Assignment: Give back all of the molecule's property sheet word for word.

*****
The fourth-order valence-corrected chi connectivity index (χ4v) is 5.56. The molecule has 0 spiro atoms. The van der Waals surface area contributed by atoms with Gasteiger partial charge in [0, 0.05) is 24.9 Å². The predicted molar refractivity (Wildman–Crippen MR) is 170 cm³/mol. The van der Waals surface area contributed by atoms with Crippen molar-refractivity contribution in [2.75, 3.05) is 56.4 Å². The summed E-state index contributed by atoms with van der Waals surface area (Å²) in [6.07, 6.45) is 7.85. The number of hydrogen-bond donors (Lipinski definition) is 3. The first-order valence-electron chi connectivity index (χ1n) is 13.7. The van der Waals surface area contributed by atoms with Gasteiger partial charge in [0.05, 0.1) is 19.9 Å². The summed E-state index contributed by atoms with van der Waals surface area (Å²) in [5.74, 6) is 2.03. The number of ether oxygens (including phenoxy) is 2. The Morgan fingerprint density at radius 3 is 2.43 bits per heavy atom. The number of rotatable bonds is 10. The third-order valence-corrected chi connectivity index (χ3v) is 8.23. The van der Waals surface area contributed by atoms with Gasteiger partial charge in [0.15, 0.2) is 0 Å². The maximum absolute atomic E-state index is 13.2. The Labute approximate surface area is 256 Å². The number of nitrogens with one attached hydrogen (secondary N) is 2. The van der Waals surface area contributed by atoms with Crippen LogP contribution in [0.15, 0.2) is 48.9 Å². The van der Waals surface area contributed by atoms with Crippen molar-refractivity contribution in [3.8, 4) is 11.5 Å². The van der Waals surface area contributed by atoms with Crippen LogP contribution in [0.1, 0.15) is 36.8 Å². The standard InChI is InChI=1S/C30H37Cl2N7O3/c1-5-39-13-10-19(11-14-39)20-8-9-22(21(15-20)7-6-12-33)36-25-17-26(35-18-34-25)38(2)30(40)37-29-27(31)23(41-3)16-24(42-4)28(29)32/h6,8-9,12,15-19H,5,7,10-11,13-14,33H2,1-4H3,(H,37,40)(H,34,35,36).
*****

The fourth-order valence-corrected chi connectivity index (χ4v) is 5.56. The molecule has 0 spiro atoms. The van der Waals surface area contributed by atoms with Gasteiger partial charge in [0, 0.05) is 24.9 Å². The predicted molar refractivity (Wildman–Crippen MR) is 170 cm³/mol. The van der Waals surface area contributed by atoms with Crippen molar-refractivity contribution in [2.75, 3.05) is 56.4 Å². The summed E-state index contributed by atoms with van der Waals surface area (Å²) in [6.07, 6.45) is 7.85. The number of hydrogen-bond donors (Lipinski definition) is 3. The first-order valence-electron chi connectivity index (χ1n) is 13.7. The van der Waals surface area contributed by atoms with Gasteiger partial charge in [0.05, 0.1) is 19.9 Å². The summed E-state index contributed by atoms with van der Waals surface area (Å²) in [5.74, 6) is 2.03. The number of ether oxygens (including phenoxy) is 2. The Morgan fingerprint density at radius 3 is 2.43 bits per heavy atom. The number of rotatable bonds is 10. The third-order valence-corrected chi connectivity index (χ3v) is 8.23. The van der Waals surface area contributed by atoms with Gasteiger partial charge in [0.15, 0.2) is 0 Å². The maximum absolute atomic E-state index is 13.2. The Labute approximate surface area is 256 Å². The number of nitrogens with one attached hydrogen (secondary N) is 2. The van der Waals surface area contributed by atoms with Crippen LogP contribution in [0.15, 0.2) is 48.9 Å². The van der Waals surface area contributed by atoms with Crippen molar-refractivity contribution in [3.8, 4) is 11.5 Å². The van der Waals surface area contributed by atoms with Crippen LogP contribution in [0.1, 0.15) is 36.8 Å². The standard InChI is InChI=1S/C30H37Cl2N7O3/c1-5-39-13-10-19(11-14-39)20-8-9-22(21(15-20)7-6-12-33)36-25-17-26(35-18-34-25)38(2)30(40)37-29-27(31)23(41-3)16-24(42-4)28(29)32/h6,8-9,12,15-19H,5,7,10-11,13-14,33H2,1-4H3,(H,37,40)(H,34,35,36).